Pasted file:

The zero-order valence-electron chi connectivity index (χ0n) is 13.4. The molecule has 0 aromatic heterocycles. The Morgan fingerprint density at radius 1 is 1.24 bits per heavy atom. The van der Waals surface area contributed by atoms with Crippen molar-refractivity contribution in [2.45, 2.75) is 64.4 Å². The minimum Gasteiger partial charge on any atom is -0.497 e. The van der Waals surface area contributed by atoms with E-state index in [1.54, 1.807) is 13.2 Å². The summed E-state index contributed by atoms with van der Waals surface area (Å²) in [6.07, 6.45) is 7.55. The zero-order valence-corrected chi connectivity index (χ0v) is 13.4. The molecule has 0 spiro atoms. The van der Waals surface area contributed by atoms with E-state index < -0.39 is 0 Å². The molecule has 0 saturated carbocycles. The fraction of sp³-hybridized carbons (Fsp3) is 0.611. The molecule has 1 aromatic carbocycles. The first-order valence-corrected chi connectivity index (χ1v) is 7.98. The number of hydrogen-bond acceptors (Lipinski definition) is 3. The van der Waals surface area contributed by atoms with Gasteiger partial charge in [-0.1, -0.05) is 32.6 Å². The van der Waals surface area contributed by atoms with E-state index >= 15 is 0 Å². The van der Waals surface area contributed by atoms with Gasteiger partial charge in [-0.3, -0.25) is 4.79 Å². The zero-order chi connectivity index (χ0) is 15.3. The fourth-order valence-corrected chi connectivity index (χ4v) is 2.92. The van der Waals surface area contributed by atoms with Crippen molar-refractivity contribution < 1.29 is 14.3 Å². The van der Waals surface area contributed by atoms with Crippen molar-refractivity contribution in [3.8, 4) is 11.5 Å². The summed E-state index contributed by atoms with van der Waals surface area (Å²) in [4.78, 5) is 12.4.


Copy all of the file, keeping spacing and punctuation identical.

The zero-order valence-electron chi connectivity index (χ0n) is 13.4. The molecule has 0 aromatic heterocycles. The Morgan fingerprint density at radius 1 is 1.24 bits per heavy atom. The van der Waals surface area contributed by atoms with Crippen molar-refractivity contribution in [2.45, 2.75) is 64.4 Å². The minimum Gasteiger partial charge on any atom is -0.497 e. The van der Waals surface area contributed by atoms with E-state index in [1.54, 1.807) is 13.2 Å². The summed E-state index contributed by atoms with van der Waals surface area (Å²) in [6.07, 6.45) is 7.55. The zero-order valence-corrected chi connectivity index (χ0v) is 13.4. The molecule has 0 spiro atoms. The van der Waals surface area contributed by atoms with E-state index < -0.39 is 0 Å². The molecule has 0 saturated carbocycles. The fraction of sp³-hybridized carbons (Fsp3) is 0.611. The molecule has 1 aromatic carbocycles. The first-order valence-corrected chi connectivity index (χ1v) is 7.98. The number of hydrogen-bond acceptors (Lipinski definition) is 3. The van der Waals surface area contributed by atoms with Gasteiger partial charge in [-0.1, -0.05) is 32.6 Å². The van der Waals surface area contributed by atoms with E-state index >= 15 is 0 Å². The van der Waals surface area contributed by atoms with Gasteiger partial charge in [-0.3, -0.25) is 4.79 Å². The zero-order chi connectivity index (χ0) is 15.3. The fourth-order valence-corrected chi connectivity index (χ4v) is 2.92. The van der Waals surface area contributed by atoms with Crippen molar-refractivity contribution < 1.29 is 14.3 Å². The van der Waals surface area contributed by atoms with Crippen molar-refractivity contribution in [3.8, 4) is 11.5 Å². The summed E-state index contributed by atoms with van der Waals surface area (Å²) in [4.78, 5) is 12.4.